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Pahlavi Texts, Part V: Marvels of Zoroastrianism (SBE47), E.W. West, tr. [1897], at


1. About the brothers who were a band of opponents of Zaratûst. 2. The Karaps and Aûsikhshes 3 were brothers’ sons, and have become the devastation (gâstâragîh) of the Irânians; the devastators of the Irânians (Êrânân) were from Kôkharêd 4, and Kôkharêd was born from Aêshm and Mânûsak, the sister of Mânûskîhar 5. 3. At the place where Zaratûst was born, five brothers have been, whose names were Brâd-rûkhsh, Brâd-rôyisn, Brâd-rêsh the Tûr, Hazân, and Vadast 6. 4. Their

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brotherhood of five—of which the middle one was Brâd-rêsh the Tûr, who became more of an adversary of Zaratûst—was a semblance of the brother-hood of five who were sons of Pôrûshaspô, of whom the middle one was Zaratûst.

5. Of the four brothers of Zaratûst, the names of the two before Zaratûst were Ratûstar and Rangûstar, and of the two after him Nodarîgâ and Nîvêdis 1. 6. The middle position of Zaratûst is for the reason that he is so produced at that time, as an inter-medium of the early narrators and the later narrators, that three millenniums came before him and three after. 7. So that he has prescribed to the creatures in what manner he would teach the ancients as to what had occurred, and in what manner it is also to be done as regards what will occur; as is stated in the Gâthas 2 thus: 'Both those I ask of thee, O Aûharmazd! even whatever has happened till now, and whatever shall happen henceforth?'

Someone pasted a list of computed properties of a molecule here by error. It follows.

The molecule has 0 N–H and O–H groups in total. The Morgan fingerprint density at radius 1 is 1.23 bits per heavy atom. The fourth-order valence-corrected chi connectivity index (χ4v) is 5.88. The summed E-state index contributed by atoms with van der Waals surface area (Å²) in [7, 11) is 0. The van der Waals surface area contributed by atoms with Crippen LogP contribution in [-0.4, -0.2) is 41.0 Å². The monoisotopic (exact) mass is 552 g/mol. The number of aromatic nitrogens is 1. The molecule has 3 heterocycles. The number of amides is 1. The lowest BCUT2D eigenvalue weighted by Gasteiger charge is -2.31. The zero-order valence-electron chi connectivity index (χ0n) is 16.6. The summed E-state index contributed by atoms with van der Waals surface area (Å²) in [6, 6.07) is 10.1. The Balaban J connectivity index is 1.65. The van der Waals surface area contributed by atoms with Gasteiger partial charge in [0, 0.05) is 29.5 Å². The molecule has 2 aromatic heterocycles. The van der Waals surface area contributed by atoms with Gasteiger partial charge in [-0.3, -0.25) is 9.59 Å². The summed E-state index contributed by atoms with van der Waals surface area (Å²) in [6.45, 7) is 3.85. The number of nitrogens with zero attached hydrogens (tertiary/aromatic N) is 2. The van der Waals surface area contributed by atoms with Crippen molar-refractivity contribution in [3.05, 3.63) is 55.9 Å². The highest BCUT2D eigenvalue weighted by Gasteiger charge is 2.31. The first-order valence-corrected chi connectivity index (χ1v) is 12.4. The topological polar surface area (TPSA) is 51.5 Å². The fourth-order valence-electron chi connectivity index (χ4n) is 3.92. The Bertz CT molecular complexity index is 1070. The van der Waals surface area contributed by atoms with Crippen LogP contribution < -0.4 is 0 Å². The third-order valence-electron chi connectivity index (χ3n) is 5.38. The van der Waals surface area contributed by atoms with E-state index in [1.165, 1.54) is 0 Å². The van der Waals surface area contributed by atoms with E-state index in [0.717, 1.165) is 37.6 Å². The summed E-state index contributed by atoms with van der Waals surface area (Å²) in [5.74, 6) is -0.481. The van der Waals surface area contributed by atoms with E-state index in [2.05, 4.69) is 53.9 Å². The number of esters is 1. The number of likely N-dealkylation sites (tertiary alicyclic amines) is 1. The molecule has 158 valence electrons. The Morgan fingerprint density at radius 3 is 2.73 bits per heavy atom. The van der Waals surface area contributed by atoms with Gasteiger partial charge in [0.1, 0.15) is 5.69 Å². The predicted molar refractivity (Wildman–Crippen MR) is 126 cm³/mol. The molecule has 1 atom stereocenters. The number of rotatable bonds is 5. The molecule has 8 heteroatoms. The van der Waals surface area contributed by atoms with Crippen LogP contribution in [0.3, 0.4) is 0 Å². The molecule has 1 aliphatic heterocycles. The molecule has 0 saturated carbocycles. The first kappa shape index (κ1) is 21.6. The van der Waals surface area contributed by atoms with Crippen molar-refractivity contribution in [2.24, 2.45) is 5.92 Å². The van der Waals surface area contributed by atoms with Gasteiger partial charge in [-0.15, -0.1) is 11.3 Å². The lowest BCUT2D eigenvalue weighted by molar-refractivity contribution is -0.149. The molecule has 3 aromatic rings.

143:3 Av. 'Karapâ Usikhsh-kâ' of Yas. XLIV, 20 c; the Kavâ, a third class of pre-Zoroastrian priests, is also mentioned ibid. 20 d. Compare Dk. VII, ii, 9 n.

143:4 Av. Kahvaredha, Yas. LX, 6, 7 (Sp.) where it is translated by kâstâr, 'diminisher, devastator,' of whom it is here said to be the father; see also Yt. III, 9, 12, 16.

143:5 Compare the legend of the descent of the ape and bear from a demon and Yimak, sister of Yim, in Bd. XXIII, 1.

143:6 As these names do not occur in the Avesta, their pronunciation p. 144 has to be guessed so as to give a probable meaning to the Pahlavi spelling. The writing of the last name is complicated; it is written and in the two MS. authorities, which forms can be most obviously read Vasam and Saman, but Saman can also be read as the Zvâris yadâ = dast, 'a hand;' this leads to the conclusion that the original name underlies the form Vadast, and this is confirmed by the name of the Karap Vaêdvôist written at full length in Dk. VII, iv, 21-24. See ibid. ii, 9 n.

144:1 These brothers seem unmentioned elsewhere, and the existence of the elder two would imply another mother. The pronunciation of the names is guessed.

144:2 Pahl. Yas. XXXI, 14 a.

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